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Ensco (NYSE:ESV)

Q2 2013 Earnings Call

July 30, 2013 11:00 am ET

Executives

Sean P. O'Neill - Vice President of Investor Relations & Communications and Interim Treasurer

Daniel W. Rabun - Chairman, Chief Executive Officer and President

Kevin C. Robert - Senior Vice President of Marketing

James W. Swent - Chief Financial Officer and Executive Vice President

Steven Joseph Brady - Senior Vice President of Western Hemisphere

Analysts

Judson E. Bailey - ISI Group Inc., Research Division

Robin E. Shoemaker - Citigroup Inc, Research Division

Gregory Lewis - Crédit Suisse AG, Research Division

Ian Macpherson - Simmons & Company International, Research Division

Michael W. Urban - Deutsche Bank AG, Research Division

Rob MacKenzie

John Booth Lowe - Cowen Securities LLC, Research Division

Ryan Fitzgibbon - Global Hunter Securities, LLC, Research Division

Operator

Good day, everyone, and welcome to the Ensco plc Second Quarter 2013 Earnings Conference Call. [Operator Instructions] Please note this event is being recorded.

I will now turn the call over to Mr. Sean O'Neill, Vice President of Investor Relations, who will moderate the call. Please go ahead, sir.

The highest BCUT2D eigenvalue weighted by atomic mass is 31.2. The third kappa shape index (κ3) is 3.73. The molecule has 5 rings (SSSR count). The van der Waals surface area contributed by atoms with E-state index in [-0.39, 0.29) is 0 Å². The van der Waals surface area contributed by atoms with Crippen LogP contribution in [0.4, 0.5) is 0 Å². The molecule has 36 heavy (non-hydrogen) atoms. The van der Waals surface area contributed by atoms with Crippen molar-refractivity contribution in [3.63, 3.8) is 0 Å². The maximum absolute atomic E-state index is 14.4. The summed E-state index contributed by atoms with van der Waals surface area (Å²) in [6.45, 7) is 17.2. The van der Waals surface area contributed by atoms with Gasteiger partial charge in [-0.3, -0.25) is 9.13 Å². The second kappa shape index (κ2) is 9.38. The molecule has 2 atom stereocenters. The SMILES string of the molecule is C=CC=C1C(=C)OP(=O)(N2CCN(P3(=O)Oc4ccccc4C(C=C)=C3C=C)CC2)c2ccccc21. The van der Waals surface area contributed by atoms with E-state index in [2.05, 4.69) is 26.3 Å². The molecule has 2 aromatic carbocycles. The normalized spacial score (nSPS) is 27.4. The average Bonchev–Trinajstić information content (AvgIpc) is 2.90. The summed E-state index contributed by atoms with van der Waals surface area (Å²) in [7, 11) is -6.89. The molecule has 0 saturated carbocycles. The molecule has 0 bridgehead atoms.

Sean P. O'Neill

Thank you, operator, and welcome, everyone, to Ensco's Second Quarter 2013 Conference Call. With me today are Dan Rabun, CEO; Mark Burns, our Chief Operating Officer; Jay Swent, CFO; Kevin Robert, our Senior Vice President of Marketing; as well as other members of our senior management team.

We issued our earnings release, which is available on our website at enscoplc.com. As usual, we will keep our call to 1 hour.

Any comments we make about expectations are forward-looking statements and are subject to risks and uncertainties. Many factors could cause actual results to differ materially. Please refer to our earnings release and SEC filings on our website that define forward-looking statements and list risk factors and other events that could impact future results. Also, please note the company undertakes no duty to update forward-looking statements.

As a reminder, our most recent Fleet Status Report was issued on July 15.

Now let me turn the call over to Dan Rabun, Chairman and CEO.

Daniel W. Rabun

Thanks, Sean, and good morning, everyone. I will start by covering highlights from the second quarter. Kevin will then comment on the state of our markets, and Jay will review our financial results and provide a detailed outlook for the third quarter.